Deer management at Ashridge Estate
We want to maintain a healthy herd of deer at Ashridge with a visible presence for everyone to see and enjoy. However, they can cause great damage to our woodlands if their numbers are uncontrolled. Deer management is an unfortunate, but necessary part of our conservation work.
We have been monitoring the deer impact at Ashridge for many years. Deer no longer have natural predators in the UK so the mild winters in Southern England have resulted in a very high birthrate.
Ashridge is a vast woodland surrounded by large areas of farmland. The agricultural land provides an unnaturally rich and plentiful food source for the deer and as a result, their numbers expand very quickly.
Other plants and animals are affected
The deer are wild and roam freely across the whole estate. To prevent overgrazing of special habitats and damage to the woodland and crops, we need to control the deer at Ashridge. When deer numbers are too high, other animals and plants begin to be affected.
The shrub layer of the woodland has been entirely eaten by the deer at Ashridge. This natural layer of the woodland normally provides nesting habitat, shelter, nectar, berries and nuts for a whole range of birds, mammals and insects. With the shrub layer gone, all life suffers.
To maintain the population of wild deer at an acceptable level, we carry out regular deer counts. An idea of numbers is helpful, but cull targets are based on assessments of the damage they are actually causing, rather than the number of deer sighted.
We have been monitoring the deer impact at Ashridge for many years. Young trees and delicate rare flowers cannot regenerate due to continuous browsing by deer. If this deterioration continues the habitats are likely to be lost forever. We are acting to prevent this and to ensure that woodlands and deer at Ashridge have a future.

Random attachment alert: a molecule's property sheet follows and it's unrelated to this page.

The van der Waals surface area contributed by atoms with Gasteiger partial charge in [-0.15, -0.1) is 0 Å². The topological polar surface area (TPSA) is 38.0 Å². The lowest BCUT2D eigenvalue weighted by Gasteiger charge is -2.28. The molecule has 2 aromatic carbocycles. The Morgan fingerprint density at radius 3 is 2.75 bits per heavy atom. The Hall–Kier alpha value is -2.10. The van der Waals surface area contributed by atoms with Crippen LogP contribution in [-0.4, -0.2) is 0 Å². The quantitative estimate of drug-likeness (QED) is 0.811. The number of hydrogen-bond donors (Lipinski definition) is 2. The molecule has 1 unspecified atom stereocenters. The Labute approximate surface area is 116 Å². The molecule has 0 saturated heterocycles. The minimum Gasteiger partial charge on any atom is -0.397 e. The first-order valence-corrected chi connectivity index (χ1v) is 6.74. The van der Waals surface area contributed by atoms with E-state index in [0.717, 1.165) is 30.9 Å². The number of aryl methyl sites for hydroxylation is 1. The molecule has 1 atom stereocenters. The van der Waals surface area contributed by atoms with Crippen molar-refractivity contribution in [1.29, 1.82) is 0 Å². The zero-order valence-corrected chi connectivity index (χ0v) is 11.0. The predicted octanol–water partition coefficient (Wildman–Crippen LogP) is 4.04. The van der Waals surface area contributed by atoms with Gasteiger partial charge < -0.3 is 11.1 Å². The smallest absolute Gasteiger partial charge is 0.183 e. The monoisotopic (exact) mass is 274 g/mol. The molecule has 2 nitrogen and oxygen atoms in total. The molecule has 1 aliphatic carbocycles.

We do not sell licences
We have never sold licences to anyone to stalk deer and have no intention of doing so. Deer management is a considerable outlay to the estate, but one which we consider necessary to keep the very special woodland habitats of Ashridge in a condition that enables a whole range of species to thrive.
Our intention is to reduce the numbers of deer, not to eliminate them. Ashridge has always used external providers for its deer management services. In 2015 the deer management contract was reviewed and we received 26 applications from professional stalkers.
The selection process, overseen by the national authority on deer management, the Deer Initiative, was rigorous, robust and fair. We are coming up to our third season with our contracted stalking team.
Exemplary deer management practice
Every stalker holds a formal deer management qualification and undergoes a shooting test to ensure their competence. We also carry out an inspection of all the firearms used. This is thought to be the highest level of competency assessment taking place anywhere in the country at present and is regularly held up as an exemplar in deer management practice.
The process is quick and the deer do not suffer unnecessarily. The majority of this work is carried out from the 1st of November until the end of the following February.
We have received reports of poachers on the estate and our stalkers have had to dispatch a number of animals who have been harmed by their activities. Anyone seeing unauthorised shooting on the estate at any time should call the police immediately. Our stalkers all wear an arm band so that members of the public who encounter them on duty can be sure they are authorised by the National Trust.
Fallow deer are a wonderful sight and are an integral part of the estate. We want to ensure that they thrive in a rich and healthy environment for many years to come.
We are always very happy to speak to people about our work. If you are ever concerned by anything you hear, please just get in touch so that we can give you up to date and accurate information. Our email address is: firstname.lastname@example.org
Our work is endorsed by The Deer Initiative. Further information about deer management can be found on their web pages.